Ahote had killed before, but this was his first time dying. Beneath the ancient oak tree, surrounded by smoke and flame, he sat in the same place where his grandfather died and returned to this world more than a man. The two lives only overlapped for a short amount of time, before Ahote could ask about the brutal burns on the man’s hands or the blue feather that was the focal point of his headdress. In time, he heard stories from others that would also drive him to the fire: the legend of the Thunderbirds; the death ritual; the next world; and how it all resulted in a man who could kill with just a glance.
No one asked Ahote to partake in the ritual; it had been executed only twice since his grandfather. The first man, a member of a neighboring tribe, entered the circle and was burned so badly that, when the raging flames had been calmed, there was nothing left except bone. His spirit was stolen away by a Thunderbird and carried to the next world. Ahote’s own father, the second man, entered the circle years later but failed at dying. Much to the shame of his family, he crawled away, choking desperately, after less than a minute. Ahote refused to suffer the same embarrassment as his father.
Restrained only by his courage, Ahote did not move as the heat grew more intense. Even as the smoke seeped into his streaming eyes, even as the flames licked his weeping skin, Ahote did not breathe, he simply sat in the reverie of the moment that he waited for his whole life. He thought of the men and animals he killed for his tribe’s survival. He thought of them often, not out of regret, but with jealousy. They saw what lies behind the horizon of death. They had been greeted by the Thunderbirds and carried to the next world. They knew the great spirit whom he was about to face and he envied them for that, though he knew he was more than prepared.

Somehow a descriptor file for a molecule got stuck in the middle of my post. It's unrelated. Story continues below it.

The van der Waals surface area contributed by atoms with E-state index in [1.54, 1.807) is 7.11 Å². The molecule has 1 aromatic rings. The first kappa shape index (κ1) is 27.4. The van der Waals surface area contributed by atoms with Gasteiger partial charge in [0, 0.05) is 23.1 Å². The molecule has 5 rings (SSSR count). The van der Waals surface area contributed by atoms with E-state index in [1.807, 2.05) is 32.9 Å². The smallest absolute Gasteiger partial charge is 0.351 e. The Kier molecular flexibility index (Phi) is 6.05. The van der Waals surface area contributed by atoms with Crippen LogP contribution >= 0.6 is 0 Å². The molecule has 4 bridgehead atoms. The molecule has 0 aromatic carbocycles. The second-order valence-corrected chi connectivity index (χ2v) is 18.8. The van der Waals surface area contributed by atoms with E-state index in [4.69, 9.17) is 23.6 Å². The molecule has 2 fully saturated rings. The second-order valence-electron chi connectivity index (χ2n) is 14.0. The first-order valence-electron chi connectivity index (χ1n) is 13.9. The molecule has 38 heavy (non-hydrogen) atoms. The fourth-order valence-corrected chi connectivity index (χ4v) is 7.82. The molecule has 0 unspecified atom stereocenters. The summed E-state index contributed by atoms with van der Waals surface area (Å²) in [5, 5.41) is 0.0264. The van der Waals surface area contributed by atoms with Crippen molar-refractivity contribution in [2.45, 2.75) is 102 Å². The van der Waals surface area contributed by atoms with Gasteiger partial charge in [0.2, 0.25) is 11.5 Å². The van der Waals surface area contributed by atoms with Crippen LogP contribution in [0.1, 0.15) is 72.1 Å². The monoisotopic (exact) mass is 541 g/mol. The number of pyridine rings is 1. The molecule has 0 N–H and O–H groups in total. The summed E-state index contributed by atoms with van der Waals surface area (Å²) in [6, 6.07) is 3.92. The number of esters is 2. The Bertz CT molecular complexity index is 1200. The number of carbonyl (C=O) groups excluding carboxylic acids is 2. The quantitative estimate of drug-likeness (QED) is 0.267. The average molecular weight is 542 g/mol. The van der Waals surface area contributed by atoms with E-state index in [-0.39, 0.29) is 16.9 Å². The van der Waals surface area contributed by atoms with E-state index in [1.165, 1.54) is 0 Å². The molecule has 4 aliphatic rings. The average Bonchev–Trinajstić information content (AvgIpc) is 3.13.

Ahote spent his entire life preparing to die and face the winged proprietors of mortality. Unlike the men and animals he’d slain though, he would not be carried away to the next world. He was prepared to visit the kingdom of death and return to this world triumphant; no longer a mere mortal, but a champion of death just as his grandfather had been. His grandfather had stolen a mythical feather from a Thunderbird and, once he returned to Earth, used it to kill whomever he wished. That feather he then took with him in death to return to the creature he had stolen from. The corner of Ahote’s lips curled into a smile as he tightened his grip around his choice of weapons: a bow, six arrows, and knife.
Outside the circle, the three valley tribes gathered to witness the ceremony. Today, they respected him and tomorrow, if Ahote was successful, they would fear him. If he exited the circle, Ahote knew which men would be the first to die, he’d known for a long time. With that, he opened his mouth and accepted the smoke into his lungs. The choking was instantaneous. Ahote lurched forward losing control of himself. His body gasped for air, whimpered for help, and yet his mind held steady, Die. I must die. Before the flames were lit, he had locked eyes with his kin. His wife’s eyes spoke truths her mouth would never. The translucent brown gems gently whispered for him to end his foolish quest and attend to his family. His young son, on the other hand, shivered with excitement. Grinning ear to ear, he nodded confidently at his father.
He awoke on Earth beneath a blanket of stars. Ahote’s body had been pulled from the fires and showered in water from the natural spring that ran beneath the butte. The healer sucked the grey air from his lungs and drummed on his chest until the invisible wind was able to enter. Clutched between his fingers were two blue feathers, both as dark as midnight but as radiant as a glistening stream. He held them weakly above his head to the wonderment of the crowd. The searing pain of his severely burnt face was beginning to set.
Ahote looked into the eyes of the men he intended to kill and, for the first time, felt shame. He looked to the now quiet crowd and hoarsely whispered, “In the desert, death comes easy. Life…life is the bond that unites us all. Death is what divides. We are all one tribe. Nawhi.”
Ahote now knew what it was to die and found nothing honorable in it.